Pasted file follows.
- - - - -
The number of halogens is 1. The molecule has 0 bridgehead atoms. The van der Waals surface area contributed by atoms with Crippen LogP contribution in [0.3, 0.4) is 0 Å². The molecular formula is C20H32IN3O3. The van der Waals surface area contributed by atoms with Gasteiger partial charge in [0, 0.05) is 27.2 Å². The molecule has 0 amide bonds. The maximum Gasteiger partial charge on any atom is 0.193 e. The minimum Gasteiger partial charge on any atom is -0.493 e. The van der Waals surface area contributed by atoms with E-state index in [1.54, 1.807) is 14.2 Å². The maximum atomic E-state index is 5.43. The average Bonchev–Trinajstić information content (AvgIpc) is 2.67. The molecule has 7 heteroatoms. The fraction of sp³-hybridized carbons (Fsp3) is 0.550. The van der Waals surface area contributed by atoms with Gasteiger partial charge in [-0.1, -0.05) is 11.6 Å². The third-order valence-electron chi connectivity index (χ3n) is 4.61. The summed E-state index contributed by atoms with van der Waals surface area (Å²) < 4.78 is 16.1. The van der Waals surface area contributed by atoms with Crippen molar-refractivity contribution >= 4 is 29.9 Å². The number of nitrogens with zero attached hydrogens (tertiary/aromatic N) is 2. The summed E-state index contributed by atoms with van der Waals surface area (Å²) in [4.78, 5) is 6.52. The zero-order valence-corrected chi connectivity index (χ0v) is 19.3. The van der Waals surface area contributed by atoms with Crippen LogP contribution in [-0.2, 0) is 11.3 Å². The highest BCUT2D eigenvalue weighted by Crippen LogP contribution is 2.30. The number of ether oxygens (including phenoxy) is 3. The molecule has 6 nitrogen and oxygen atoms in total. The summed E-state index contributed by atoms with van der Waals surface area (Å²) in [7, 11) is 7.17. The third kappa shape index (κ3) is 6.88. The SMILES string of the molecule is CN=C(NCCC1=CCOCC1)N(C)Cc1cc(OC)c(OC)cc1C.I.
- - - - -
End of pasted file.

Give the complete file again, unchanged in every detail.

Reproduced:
The number of halogens is 1. The molecule has 0 bridgehead atoms. The van der Waals surface area contributed by atoms with Crippen LogP contribution in [0.3, 0.4) is 0 Å². The molecular formula is C20H32IN3O3. The van der Waals surface area contributed by atoms with Gasteiger partial charge in [0, 0.05) is 27.2 Å². The molecule has 0 amide bonds. The maximum Gasteiger partial charge on any atom is 0.193 e. The minimum Gasteiger partial charge on any atom is -0.493 e. The van der Waals surface area contributed by atoms with E-state index in [1.54, 1.807) is 14.2 Å². The maximum atomic E-state index is 5.43. The average Bonchev–Trinajstić information content (AvgIpc) is 2.67. The molecule has 7 heteroatoms. The fraction of sp³-hybridized carbons (Fsp3) is 0.550. The van der Waals surface area contributed by atoms with Gasteiger partial charge in [-0.1, -0.05) is 11.6 Å². The third-order valence-electron chi connectivity index (χ3n) is 4.61. The summed E-state index contributed by atoms with van der Waals surface area (Å²) < 4.78 is 16.1. The van der Waals surface area contributed by atoms with Crippen molar-refractivity contribution >= 4 is 29.9 Å². The number of nitrogens with zero attached hydrogens (tertiary/aromatic N) is 2. The summed E-state index contributed by atoms with van der Waals surface area (Å²) in [4.78, 5) is 6.52. The zero-order valence-corrected chi connectivity index (χ0v) is 19.3. The van der Waals surface area contributed by atoms with Crippen LogP contribution in [-0.2, 0) is 11.3 Å². The highest BCUT2D eigenvalue weighted by Crippen LogP contribution is 2.30. The number of ether oxygens (including phenoxy) is 3. The molecule has 6 nitrogen and oxygen atoms in total. The summed E-state index contributed by atoms with van der Waals surface area (Å²) in [7, 11) is 7.17. The third kappa shape index (κ3) is 6.88. The SMILES string of the molecule is CN=C(NCCC1=CCOCC1)N(C)Cc1cc(OC)c(OC)cc1C.I.